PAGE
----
Reflecting on the Seventh
Sunday after the Epiphany
Year C

Daily Readings for Monday
February 21, 2022

Prayer

From your mouth, O God, 

come mercy and righteousness, 

and out of the abundance of your heart 

you have given us your Word made flesh, Jesus the Christ. 

Pour out your Spirit of integrity upon us, 

that all we say and do 

may befit a people made in your image 

and baptized into the dying and rising of your Son. Amen.

Psalm 38

Confession of sin

 

O Lord, do not rebuke me in your anger,

or discipline me in your wrath.

For your arrows have sunk into me,

and your hand has come down on me.

There is no soundness in my flesh

because of your indignation;

there is no health in my bones

because of my sin.

For my iniquities have gone over my head;

they weigh like a burden too heavy for me.

My wounds grow foul and fester

because of my foolishness;

I am utterly bowed down and prostrate;

all day long I go around mourning.

For my loins are filled with burning,

and there is no soundness in my flesh.

I am utterly spent and crushed;

I groan because of the tumult of my heart.

O Lord, all my longing is known to you;

my sighing is not hidden from you.

My heart throbs, my strength fails me;

as for the light of my eyes—it also has gone from me.

My friends and companions stand aloof from my affliction,

and my neighbors stand far off.

Those who seek my life lay their snares;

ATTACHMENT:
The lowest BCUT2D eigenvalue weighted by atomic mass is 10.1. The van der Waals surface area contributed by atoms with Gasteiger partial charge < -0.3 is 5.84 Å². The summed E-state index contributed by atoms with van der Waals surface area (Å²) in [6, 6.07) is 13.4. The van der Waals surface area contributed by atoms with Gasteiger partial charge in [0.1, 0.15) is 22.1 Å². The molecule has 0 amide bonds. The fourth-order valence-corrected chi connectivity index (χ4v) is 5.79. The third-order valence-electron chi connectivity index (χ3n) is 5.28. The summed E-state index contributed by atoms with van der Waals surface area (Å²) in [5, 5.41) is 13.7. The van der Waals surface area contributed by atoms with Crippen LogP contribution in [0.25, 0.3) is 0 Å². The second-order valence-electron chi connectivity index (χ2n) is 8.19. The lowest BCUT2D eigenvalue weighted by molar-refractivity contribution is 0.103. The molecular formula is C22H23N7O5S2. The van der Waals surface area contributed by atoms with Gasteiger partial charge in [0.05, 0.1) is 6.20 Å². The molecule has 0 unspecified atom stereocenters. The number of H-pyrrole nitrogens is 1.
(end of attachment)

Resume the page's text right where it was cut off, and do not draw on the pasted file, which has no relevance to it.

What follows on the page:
those who seek to hurt me speak of ruin,

and meditate treachery all day long.

But I am like the deaf, I do not hear;

like the mute, who cannot speak.

Truly, I am like one who does not hear,

and in whose mouth is no retort.

But it is for you, O Lord, that I wait;

it is you, O Lord my God, who will answer.

For I pray, “Only do not let them rejoice over me,

those who boast against me when my foot slips.”

For I am ready to fall,

and my pain is ever with me.

I confess my iniquity;

I am sorry for my sin.

Those who are my foes without cause are mighty,

and many are those who hate me wrongfully.

Those who render me evil for good

are my adversaries because I follow after good.

Do not forsake me, O Lord;

O my God, do not be far from me;

make haste to help me,

O Lord, my salvation.

 

Genesis 33:1-17

Jacob and Esau reconcile

 

Now Jacob looked up and saw Esau coming, and four hundred men with him. So he divided the children among Leah and Rachel and the two maids. He put the maids with their children in front, then Leah with her children, and Rachel and Joseph last of all. He himself went on ahead of them, bowing himself to the ground seven times, until he came near his brother.

 

But Esau ran to meet him, and embraced him, and fell on his neck and kissed him, and they wept. When Esau looked up and saw the women and children, he said, “Who are these with you?” Jacob said, “The children whom God has graciously given your servant.” Then the maids drew near, they and their children, and bowed down; Leah likewise and her children drew near and bowed down; and finally Joseph and Rachel drew near, and they bowed down. Esau said, “What do you mean by all this company that I met?” Jacob answered, “To find favor with my lord.” But Esau said, “I have enough, my brother; keep what you have for yourself.” Jacob said, “No, please; if I find favor with you, then accept my present from my hand; for truly to see your face is like seeing the face of God—since you have received me with such favor. Please accept my gift that is brought to you, because God has dealt graciously with me, and because I have everything I want.” So he urged him, and he took it.